Export activity on the rise along East Coast

October 24, 2016 By and    

For the week ending Oct. 14, the U.S. Energy Information Administration (EIA) reported a 1.246-million-barrel draw in U.S. propane inventory. Interestingly, the bulk of the draw came from Petroleum Administration for Defense District (PADD) 1B.


As most know, there are five PADDs. Further, PADD 1 is divided into three sections: New England (1A), Central Atlantic (1B) and Lower Atlantic (1C).

Nearly half of last week’s draw – 620,000 barrels – came from PADD 1B. That number looks curious to a lot of retailers, especially those in that area as they try and determine if they slept through a cold front.

Rest assured, they did not. For the week corresponding to this EIA report, heating degree-days in that area were just 62 on a population-weighted average, 19 below normal. Since July 1, that area is 159 heating degree-days below normal, and even 58 days below last year.

The draw was almost certainly the result of export activity. In PADD 1B, Marcus Hook, Pennsylvania, is becoming a more active propane export facility.


The chart above shows propane inventory in PADD 1B. Note how much choppier the inventory changes have been in recent months. The inventory position appears to reflect export activity. A look at industry reports shows corresponding shipments of propane in weeks that inventory drops. The export data for the week just reported is not yet available, but we can be confident the dramatic change was due to increased export activity.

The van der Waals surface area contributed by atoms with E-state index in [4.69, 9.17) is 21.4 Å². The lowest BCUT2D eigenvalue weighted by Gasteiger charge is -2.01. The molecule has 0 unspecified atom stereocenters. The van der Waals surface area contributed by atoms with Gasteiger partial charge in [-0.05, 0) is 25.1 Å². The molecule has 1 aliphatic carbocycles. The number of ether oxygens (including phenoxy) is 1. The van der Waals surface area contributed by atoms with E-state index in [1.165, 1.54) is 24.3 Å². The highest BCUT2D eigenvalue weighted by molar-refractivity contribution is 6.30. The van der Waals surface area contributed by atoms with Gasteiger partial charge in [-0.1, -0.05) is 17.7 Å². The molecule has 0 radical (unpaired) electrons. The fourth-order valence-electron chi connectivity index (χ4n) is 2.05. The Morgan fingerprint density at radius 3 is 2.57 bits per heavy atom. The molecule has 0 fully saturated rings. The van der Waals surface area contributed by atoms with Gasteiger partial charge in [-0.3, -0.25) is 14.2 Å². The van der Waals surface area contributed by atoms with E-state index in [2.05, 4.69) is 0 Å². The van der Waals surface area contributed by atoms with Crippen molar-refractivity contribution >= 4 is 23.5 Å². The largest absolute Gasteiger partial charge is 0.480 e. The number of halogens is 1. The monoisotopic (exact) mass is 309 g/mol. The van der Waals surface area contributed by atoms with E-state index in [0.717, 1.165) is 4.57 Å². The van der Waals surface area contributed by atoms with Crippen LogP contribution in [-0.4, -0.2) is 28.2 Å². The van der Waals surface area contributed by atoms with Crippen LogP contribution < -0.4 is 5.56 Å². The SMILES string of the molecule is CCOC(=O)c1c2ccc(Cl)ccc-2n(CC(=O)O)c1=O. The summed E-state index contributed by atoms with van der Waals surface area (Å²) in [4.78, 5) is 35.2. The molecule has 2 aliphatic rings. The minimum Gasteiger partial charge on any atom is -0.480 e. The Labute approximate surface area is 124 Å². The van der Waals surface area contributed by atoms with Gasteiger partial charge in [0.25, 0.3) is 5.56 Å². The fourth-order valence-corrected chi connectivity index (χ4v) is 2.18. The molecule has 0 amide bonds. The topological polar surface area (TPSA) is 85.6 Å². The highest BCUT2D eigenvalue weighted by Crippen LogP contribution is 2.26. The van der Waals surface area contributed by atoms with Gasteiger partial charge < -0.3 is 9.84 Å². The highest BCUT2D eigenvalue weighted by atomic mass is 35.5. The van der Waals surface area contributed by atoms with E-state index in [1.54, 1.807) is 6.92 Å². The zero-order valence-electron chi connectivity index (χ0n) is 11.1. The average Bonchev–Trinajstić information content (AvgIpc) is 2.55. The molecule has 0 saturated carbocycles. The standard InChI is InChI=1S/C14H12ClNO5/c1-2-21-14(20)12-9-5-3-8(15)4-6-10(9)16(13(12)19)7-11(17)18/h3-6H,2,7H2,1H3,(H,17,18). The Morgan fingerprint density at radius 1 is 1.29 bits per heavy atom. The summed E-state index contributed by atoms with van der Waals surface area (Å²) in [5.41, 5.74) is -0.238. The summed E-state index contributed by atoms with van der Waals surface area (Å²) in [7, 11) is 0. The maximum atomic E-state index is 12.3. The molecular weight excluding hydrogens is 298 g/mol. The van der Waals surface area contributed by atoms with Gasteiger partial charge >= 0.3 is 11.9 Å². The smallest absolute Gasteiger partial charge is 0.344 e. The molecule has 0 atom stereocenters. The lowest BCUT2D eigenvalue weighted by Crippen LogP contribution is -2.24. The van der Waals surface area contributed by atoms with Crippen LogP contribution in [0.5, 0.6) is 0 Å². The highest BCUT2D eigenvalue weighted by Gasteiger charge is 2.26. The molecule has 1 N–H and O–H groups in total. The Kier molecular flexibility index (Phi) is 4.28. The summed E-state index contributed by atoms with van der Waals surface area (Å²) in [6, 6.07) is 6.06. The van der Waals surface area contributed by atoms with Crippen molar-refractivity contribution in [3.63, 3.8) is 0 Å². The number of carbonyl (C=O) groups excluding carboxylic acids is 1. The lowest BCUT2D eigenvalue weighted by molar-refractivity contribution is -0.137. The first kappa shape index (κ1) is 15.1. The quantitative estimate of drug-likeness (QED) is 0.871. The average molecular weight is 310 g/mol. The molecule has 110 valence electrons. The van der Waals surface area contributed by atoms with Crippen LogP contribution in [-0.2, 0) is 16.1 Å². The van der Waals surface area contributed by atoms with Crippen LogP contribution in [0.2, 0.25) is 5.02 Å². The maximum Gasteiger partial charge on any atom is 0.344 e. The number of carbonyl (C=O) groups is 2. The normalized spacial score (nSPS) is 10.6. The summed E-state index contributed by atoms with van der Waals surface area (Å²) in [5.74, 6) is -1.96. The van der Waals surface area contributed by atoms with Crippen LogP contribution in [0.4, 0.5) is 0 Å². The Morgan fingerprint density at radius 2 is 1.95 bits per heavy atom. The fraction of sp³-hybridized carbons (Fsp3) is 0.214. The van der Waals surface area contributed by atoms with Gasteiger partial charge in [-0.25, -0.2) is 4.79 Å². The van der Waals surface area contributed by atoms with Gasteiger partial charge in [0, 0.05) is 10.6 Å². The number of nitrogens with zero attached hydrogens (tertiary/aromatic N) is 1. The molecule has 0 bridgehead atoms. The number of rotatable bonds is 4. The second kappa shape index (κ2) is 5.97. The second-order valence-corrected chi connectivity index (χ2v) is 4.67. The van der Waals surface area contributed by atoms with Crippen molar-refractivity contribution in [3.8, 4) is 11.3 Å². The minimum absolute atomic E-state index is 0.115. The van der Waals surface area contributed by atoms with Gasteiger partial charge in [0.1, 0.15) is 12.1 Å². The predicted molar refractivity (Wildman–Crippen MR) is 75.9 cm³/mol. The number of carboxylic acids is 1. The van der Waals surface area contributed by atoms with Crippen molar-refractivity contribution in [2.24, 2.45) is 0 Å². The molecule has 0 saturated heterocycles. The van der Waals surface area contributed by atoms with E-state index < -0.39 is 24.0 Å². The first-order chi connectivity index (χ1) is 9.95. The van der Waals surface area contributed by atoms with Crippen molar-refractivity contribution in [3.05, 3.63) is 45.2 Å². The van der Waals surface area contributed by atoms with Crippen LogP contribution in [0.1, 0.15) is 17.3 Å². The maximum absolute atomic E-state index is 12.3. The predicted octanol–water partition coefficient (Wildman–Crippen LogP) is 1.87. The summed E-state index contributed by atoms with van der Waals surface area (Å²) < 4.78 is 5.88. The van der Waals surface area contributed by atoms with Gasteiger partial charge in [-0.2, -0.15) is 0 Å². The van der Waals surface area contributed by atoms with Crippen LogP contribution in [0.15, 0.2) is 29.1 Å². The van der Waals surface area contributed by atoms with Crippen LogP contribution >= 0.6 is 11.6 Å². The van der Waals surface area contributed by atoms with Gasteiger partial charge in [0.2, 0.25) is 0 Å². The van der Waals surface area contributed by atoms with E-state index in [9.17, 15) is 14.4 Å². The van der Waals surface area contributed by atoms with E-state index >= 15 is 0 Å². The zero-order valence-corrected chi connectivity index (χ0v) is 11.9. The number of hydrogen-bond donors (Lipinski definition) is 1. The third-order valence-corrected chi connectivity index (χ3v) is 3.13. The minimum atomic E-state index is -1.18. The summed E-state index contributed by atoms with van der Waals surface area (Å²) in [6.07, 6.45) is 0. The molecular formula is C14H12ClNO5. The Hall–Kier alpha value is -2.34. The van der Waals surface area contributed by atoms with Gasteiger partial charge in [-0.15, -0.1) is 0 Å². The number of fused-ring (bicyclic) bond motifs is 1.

The chart above shows even more clearly how much more erratic inventory changes have become in PADD 1B due to export activity. Inventory will build for two or three weeks and then fall sharply as export cargoes are loaded. The week ending Oct. 14 appears to have had several cargoes loaded at Marcus Hook.

It is possible Marcus Hook will be an even more active propane export facility in 2017 based on comments from industry sources. Sources say that Conway has given producers the least netback of any markets this year. It is believed that product shipped to Conway this year via train from the Marcellus and Utica shale gas plays will move to Marcus Hook for export in 2017.


The map above shows the close proximity of these shale natural gas plays, which are increasing amounts of natural gas liquids, including propane, to Marcus Hook.

The exports from Marcus Hook go to buyers in Europe. Exports from the East Coast to Europe obviously have a transportation advantage over cargoes from the Gulf Coast. This is just another example of how increased U.S. propane export capacity changes the winter focus from North America to the Northern Hemisphere.

Call Cost Management Solutions today for more information about how Client Services can enhance your business at (888) 441-3338 or drop us an email at info@propanecost.com.

Comments are currently closed.